BMI = body mass index; LH = luteinising hormone; FSH = follicle stimulating hormone; RR syst = systolic blood pressure; RR diast = diastolic blood pressure; HDL = high-density lipoprotein; LDL = low-density lipoprotein; hsCrP = high-sensitivity C-reactive protein.

Effect of smoking on the number of circulating progenitor cells in young healthy women

At menstrual phase (M + 3; day 3 after first day of menstrual bleeding) in the 17 smoking women, we found an abundance of CD34 + cells that was significantly lower than among the 15 non-smoking women (0.06 ± 0.02 vs. 0.10 ± 0.03% of PMBC, p = 0.01). The CD34 + /CD133 + progenitor cell number was also lower in smoking women, close to significance (p = 0.056). The numbers are in the expected range when compared to studies using similar evaluation methods [24, 25].

The mean value of EPC-CFU was clearly lower for smoking than for non-smoking women (18.8 ± 18.6 vs. 36.5 ± 34.0 per 106 PBMC). However, due to extensive variations within the groups, the difference is not statistically significant (Figure 2). In a similar manner, FMD was slightly but not significantly reduced in smoking women. NMD did not show significant differences in the two groups. All results are presented in detail in Table 2.
Figure 2
Figure 2

Influence of smoking on the number of circulating progenitor cells. A) CD34 + and CD34 + /CD133 + cell populations in peripheral blood measured by flow cytometry. Level of circulating CD34 + progenitor cells is significantly decreased by smoking in young healthy women. B) Endothelial progenitor cells analyzed by in vitro formation of colony forming unit (EPC-CFU) in a cell culture assay of peripheral blood mononuclear cells. Number of EPC-CFU is decreased by smoking in young healthy women. *p < 0.05 for comparison of non-smokers with smokers; values are mean ± SEM.

Table 2

Summary of results for M + 3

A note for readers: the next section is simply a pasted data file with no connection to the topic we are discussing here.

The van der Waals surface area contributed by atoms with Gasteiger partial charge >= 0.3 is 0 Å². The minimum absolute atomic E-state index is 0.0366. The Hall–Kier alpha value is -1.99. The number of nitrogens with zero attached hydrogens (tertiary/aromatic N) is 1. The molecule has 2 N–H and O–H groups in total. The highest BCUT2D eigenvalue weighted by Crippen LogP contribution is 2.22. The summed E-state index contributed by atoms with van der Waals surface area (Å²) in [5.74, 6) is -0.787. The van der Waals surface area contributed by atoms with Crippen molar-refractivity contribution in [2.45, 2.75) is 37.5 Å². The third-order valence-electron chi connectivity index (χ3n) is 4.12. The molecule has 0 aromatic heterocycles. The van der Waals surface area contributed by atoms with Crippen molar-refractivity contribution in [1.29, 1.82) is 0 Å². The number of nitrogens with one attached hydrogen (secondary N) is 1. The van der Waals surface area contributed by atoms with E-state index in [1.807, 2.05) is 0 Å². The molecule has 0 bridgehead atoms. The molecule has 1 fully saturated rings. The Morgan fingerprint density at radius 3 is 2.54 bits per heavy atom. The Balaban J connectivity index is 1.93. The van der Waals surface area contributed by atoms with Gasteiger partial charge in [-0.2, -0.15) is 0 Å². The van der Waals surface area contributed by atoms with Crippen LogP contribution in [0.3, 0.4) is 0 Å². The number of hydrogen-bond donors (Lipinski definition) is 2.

Whole group

(n = 32)


(n = 15)


(n = 17)


(% of PMBC)

0.08 ± 0.03

0.10 ± 0.03

0.06 ± 0.02*


(% of PMBC)

0.04 ± 0.02

0.05 ± 0.02

0.04 ± 0.01


(per 106 PBMC)

27.1 ± 28.0

36.5 ± 34.0

18.8 ± 18.6



9.2 ± 4.1

9.9 ± 4.5%

8.5 ± 3.7



25.0 ± 7.3

24.3 ± 7.2

25.7 ± 7.5



151 ± 75

175 ± 76

130 ± 70



3.86 ± 1.54

3.12 ± 1.29

4.5 ± 1.48

*p < 0.05 for comparison of non-smokers with smokers; values are mean ± SD; CD34+ = progenitor cells positive for haematopoietic stem cell marker CD34; CD34+/CD133+ = progenitor cells positive for hematopoietic stem cell markers CD34 and CD133; EPC-CFU = endothelial progenitor cells analyzed by in vitro formation of colony forming unit; FMD = flow-mediated dilation; NMD = nitro-mediated dilation

We next analyzed the number of progenitor cells in the subgroup of women investigated at luteal and follicular phases of the menstrual cycle. Results are summarized in Table 3. Only women with an ovulatory menstrual cycle were included in this subgroup (n = 20). Concentration of sexual steroids showed the typical cyclical pattern, with significantly higher levels of estradiol and progesterone at mid-luteal phase than in the menstrual and mid-follicular phases (8 non-smoking women, 12 smoking women). Neither the number of CD34 + and CD34 + /CD133 + progenitor cells nor the number of EPC-CFU showed significant differences between the three investigated time points of the menstrual cycle. However, in correlation with results found at the menstrual phase, CD34 + cell levels were significantly lower in smoking than in non-smoking women at mid-follicular and mid-luteal phases. The numbers of EPC-CFU showed a non-significant trend towards lower values in smoking women, whereas CD34 + /CD133 + progenitor cell counts were not influenced by smoking in this subgroup (Table 3).